Within no time, Hayward went from saying “symbols of hate are not accepted anywhere" to pointing the finger to the city council while offering wordy excuses about the virtues and necessities of adhering to “process.”
Process? This is Pensacola. The Sunday House. The fired fire chiefs. The Longhollow radio tower. The Fish House lawsuit. The Center for Entrepreneurship. The panhandling ordinance, the parking debacle and the Downtown Improvement Board. Since when is our city leadership concerned about the sanctity of rules and process?
Time and time again, this city has consistently skirted or ignored “process.” Yet in the face of controversy, Mayor Hayward clings to it.
If nothing else, perhaps an unintended virtue of the monuments debate will be exposing those public officials who talk a big game, and those who take action to actually back it up. There’s an important difference between leaders and cheerleaders, after all.
The mayor’s opposition to confederate symbols would be admirable if it were substantiated with forethought and a meaningful plan of action. And these mealy-mouthed politics would all be laughable if Charlottesville had not just happened and if these controversies had not been so violent. That’s why Hayward’s whimsical talk radio musings on monuments are cause for serious concern.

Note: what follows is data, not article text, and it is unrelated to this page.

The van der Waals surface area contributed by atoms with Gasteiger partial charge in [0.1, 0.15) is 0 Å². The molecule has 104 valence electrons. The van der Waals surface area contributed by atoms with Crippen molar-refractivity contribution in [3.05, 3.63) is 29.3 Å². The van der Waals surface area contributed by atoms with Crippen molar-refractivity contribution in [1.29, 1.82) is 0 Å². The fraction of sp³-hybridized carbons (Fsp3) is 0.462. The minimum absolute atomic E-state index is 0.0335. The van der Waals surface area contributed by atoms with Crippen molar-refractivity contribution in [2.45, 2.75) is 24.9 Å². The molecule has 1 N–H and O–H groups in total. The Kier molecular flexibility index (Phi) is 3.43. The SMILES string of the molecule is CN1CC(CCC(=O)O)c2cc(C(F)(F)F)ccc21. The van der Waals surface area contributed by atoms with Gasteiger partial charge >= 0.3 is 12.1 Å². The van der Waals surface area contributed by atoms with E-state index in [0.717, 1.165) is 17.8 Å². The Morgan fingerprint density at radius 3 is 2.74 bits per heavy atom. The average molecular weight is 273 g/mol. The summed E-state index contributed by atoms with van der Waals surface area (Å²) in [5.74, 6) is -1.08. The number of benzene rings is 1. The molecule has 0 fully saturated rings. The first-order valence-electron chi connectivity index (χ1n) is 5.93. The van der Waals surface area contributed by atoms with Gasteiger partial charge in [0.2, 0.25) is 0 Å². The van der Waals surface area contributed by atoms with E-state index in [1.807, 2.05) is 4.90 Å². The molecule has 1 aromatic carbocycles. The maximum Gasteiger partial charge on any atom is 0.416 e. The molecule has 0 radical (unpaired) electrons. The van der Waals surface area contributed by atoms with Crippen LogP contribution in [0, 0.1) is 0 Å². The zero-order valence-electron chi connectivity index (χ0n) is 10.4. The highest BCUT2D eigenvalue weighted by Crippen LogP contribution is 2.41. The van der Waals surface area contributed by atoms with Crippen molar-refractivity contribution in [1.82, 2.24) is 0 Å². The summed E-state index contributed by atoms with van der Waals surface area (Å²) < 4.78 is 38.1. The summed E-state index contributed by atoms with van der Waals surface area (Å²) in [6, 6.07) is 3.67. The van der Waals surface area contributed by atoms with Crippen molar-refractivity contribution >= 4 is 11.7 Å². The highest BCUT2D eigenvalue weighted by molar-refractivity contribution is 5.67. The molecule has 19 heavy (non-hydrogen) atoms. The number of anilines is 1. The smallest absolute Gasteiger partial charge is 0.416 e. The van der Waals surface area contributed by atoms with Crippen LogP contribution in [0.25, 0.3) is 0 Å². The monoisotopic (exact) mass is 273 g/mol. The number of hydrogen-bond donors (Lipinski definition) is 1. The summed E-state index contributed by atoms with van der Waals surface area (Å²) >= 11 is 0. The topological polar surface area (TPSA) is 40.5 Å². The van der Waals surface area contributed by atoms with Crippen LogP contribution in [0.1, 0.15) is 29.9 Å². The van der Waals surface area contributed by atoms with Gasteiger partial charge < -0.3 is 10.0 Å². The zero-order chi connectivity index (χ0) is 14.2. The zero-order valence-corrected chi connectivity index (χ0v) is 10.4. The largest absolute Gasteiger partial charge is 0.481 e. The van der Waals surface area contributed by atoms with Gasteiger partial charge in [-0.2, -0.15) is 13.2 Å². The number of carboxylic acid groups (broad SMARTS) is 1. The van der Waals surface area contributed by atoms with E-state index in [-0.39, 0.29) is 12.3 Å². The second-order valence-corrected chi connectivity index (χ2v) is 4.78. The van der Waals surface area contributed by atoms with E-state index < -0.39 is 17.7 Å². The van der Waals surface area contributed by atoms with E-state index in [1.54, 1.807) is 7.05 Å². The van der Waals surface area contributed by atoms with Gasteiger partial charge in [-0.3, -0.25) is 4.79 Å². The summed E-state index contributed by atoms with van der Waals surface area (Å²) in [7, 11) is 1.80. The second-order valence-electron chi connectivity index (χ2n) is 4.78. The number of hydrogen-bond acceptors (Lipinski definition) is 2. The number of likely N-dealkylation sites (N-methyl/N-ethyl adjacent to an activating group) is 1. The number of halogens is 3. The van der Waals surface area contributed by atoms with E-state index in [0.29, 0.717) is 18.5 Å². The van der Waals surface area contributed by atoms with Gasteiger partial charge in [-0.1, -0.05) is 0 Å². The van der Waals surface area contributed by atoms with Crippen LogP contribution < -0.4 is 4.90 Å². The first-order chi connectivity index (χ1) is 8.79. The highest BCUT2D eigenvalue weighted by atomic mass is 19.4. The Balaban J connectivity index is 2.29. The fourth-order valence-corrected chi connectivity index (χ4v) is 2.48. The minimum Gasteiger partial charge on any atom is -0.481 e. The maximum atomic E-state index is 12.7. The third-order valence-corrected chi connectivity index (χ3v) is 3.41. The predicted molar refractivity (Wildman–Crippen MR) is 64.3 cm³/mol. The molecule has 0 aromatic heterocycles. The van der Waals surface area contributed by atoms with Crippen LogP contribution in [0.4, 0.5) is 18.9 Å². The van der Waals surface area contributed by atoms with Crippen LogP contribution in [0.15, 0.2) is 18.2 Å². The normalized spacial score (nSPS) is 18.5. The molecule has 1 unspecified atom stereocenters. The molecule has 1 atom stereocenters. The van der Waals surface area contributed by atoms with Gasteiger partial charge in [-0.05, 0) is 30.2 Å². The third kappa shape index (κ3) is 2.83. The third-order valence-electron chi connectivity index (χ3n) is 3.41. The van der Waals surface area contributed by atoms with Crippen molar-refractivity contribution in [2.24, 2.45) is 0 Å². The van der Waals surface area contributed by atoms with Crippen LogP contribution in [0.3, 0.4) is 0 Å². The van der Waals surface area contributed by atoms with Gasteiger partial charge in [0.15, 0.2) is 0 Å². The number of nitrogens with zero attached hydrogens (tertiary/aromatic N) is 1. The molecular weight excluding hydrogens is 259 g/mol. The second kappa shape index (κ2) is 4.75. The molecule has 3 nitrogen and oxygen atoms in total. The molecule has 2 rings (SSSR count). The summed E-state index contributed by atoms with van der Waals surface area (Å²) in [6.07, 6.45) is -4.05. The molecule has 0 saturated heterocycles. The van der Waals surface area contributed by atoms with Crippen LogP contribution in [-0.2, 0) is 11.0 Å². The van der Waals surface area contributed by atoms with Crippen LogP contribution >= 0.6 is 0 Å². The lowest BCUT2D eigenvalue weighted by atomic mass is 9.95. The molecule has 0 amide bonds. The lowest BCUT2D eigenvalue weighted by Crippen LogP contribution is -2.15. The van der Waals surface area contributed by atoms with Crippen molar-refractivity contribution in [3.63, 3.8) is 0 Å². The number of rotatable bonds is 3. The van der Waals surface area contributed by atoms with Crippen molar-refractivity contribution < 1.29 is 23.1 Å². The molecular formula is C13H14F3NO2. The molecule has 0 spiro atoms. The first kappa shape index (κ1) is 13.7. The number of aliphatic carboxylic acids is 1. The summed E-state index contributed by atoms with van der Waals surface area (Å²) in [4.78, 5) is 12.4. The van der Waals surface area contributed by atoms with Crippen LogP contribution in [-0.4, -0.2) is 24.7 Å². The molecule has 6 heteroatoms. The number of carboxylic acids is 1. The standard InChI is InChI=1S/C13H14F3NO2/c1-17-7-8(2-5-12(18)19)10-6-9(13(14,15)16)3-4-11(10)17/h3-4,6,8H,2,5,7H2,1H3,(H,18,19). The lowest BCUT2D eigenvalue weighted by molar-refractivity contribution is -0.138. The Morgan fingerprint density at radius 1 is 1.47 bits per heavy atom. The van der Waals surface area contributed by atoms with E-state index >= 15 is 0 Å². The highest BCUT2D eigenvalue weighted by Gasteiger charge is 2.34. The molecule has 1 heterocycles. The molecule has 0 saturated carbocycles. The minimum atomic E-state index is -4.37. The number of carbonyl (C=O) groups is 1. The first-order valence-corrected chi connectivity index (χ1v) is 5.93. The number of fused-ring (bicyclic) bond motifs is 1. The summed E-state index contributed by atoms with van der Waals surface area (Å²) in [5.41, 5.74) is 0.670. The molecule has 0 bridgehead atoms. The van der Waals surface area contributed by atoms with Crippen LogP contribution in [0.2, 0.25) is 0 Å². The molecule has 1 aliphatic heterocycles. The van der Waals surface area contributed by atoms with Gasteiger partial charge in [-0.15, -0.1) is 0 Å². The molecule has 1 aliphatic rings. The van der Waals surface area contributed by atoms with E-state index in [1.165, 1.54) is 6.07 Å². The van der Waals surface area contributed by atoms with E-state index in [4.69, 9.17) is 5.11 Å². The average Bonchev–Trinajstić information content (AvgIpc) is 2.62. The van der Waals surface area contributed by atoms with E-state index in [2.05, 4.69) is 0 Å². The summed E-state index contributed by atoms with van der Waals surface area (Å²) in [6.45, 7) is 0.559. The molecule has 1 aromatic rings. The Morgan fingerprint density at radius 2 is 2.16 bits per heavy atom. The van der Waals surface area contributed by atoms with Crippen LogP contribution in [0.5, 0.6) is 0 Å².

If he’s going to take a position on a highly combustible debate, he better have a smart, meaningful plan to follow through. Otherwise, it is entirely possible that his rambling radio rhetoric could result in serious public safety concerns. Indeed, by Thursday morning, the Pensacola Police Department was preparing for the potential of violence.
Which is precisely why F.T. Ratchford is calling for a boycott of the rally that began with the mayor’s surprise proclamation.
"That is not the place or the forum in which to try and reach a compromise," Ratchford said. "All it's going to do is be a bunch of screaming and yelling at each other. And while I have great confidence in our police department, I don't think they're going to be able to prevent what's going to happen."
We pray that nothing happens and echo Ratchford’s confidence in our local law enforcement. It’s just a shame that it is citizens and law enforcement who have to deal with the real life repercussions caused by local politicians and their half-hearted attempts to latch on to a serious moment of national soul-searching.
We encourage Mayor Hayward to attend and meet and greet all those who do not boycott Saturday’s planned rally at Lee Square. What better way to get the direct public input that the mayor now claims the process requires?
We also encourage the Pensacola City Council to allow Hayward to take the lead on this issue going forward. They should relinquish any authority they might have over the monument removal process and allow our strong mayor’s vision to seek out the best course of action for the citizens of Pensacola.
It’s important that our leaders speak out and take a stand on the challenging issues of the day. But it’s even more crucial that they are willing and able to back up their words with action.